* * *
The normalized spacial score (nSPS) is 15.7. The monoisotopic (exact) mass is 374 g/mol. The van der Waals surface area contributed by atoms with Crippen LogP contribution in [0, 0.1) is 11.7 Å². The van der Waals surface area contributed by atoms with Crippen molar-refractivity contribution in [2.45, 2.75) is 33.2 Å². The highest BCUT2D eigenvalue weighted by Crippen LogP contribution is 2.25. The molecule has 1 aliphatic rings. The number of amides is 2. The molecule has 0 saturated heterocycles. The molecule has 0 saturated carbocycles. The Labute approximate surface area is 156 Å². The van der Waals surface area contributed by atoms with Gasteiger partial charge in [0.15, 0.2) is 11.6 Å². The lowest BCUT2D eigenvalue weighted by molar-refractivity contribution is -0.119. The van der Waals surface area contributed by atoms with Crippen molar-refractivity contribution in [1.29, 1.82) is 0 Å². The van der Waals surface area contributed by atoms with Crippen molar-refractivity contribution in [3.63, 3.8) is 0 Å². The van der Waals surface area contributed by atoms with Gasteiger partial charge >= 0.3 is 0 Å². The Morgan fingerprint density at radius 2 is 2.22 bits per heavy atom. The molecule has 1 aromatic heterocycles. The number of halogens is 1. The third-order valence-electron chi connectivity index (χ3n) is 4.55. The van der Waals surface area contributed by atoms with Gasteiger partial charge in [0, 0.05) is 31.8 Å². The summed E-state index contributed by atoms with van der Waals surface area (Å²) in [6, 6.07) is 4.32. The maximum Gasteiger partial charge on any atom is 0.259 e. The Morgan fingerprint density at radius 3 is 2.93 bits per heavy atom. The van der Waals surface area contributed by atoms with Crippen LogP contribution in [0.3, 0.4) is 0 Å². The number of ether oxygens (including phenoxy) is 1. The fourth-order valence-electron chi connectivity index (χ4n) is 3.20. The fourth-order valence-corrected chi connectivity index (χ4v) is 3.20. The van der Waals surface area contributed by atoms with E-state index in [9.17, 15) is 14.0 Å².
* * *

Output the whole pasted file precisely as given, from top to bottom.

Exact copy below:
The normalized spacial score (nSPS) is 15.7. The monoisotopic (exact) mass is 374 g/mol. The van der Waals surface area contributed by atoms with Crippen LogP contribution in [0, 0.1) is 11.7 Å². The van der Waals surface area contributed by atoms with Crippen molar-refractivity contribution in [2.45, 2.75) is 33.2 Å². The highest BCUT2D eigenvalue weighted by Crippen LogP contribution is 2.25. The molecule has 1 aliphatic rings. The number of amides is 2. The molecule has 0 saturated heterocycles. The molecule has 0 saturated carbocycles. The Labute approximate surface area is 156 Å². The van der Waals surface area contributed by atoms with Gasteiger partial charge in [0.15, 0.2) is 11.6 Å². The lowest BCUT2D eigenvalue weighted by molar-refractivity contribution is -0.119. The van der Waals surface area contributed by atoms with Crippen molar-refractivity contribution in [1.29, 1.82) is 0 Å². The van der Waals surface area contributed by atoms with Crippen molar-refractivity contribution in [3.63, 3.8) is 0 Å². The van der Waals surface area contributed by atoms with Gasteiger partial charge >= 0.3 is 0 Å². The Morgan fingerprint density at radius 2 is 2.22 bits per heavy atom. The molecule has 1 aromatic heterocycles. The number of halogens is 1. The third-order valence-electron chi connectivity index (χ3n) is 4.55. The van der Waals surface area contributed by atoms with Gasteiger partial charge in [0, 0.05) is 31.8 Å². The summed E-state index contributed by atoms with van der Waals surface area (Å²) in [6, 6.07) is 4.32. The maximum Gasteiger partial charge on any atom is 0.259 e. The Morgan fingerprint density at radius 3 is 2.93 bits per heavy atom. The van der Waals surface area contributed by atoms with Crippen LogP contribution in [0.3, 0.4) is 0 Å². The number of ether oxygens (including phenoxy) is 1. The fourth-order valence-electron chi connectivity index (χ4n) is 3.20. The fourth-order valence-corrected chi connectivity index (χ4v) is 3.20. The van der Waals surface area contributed by atoms with E-state index in [9.17, 15) is 14.0 Å².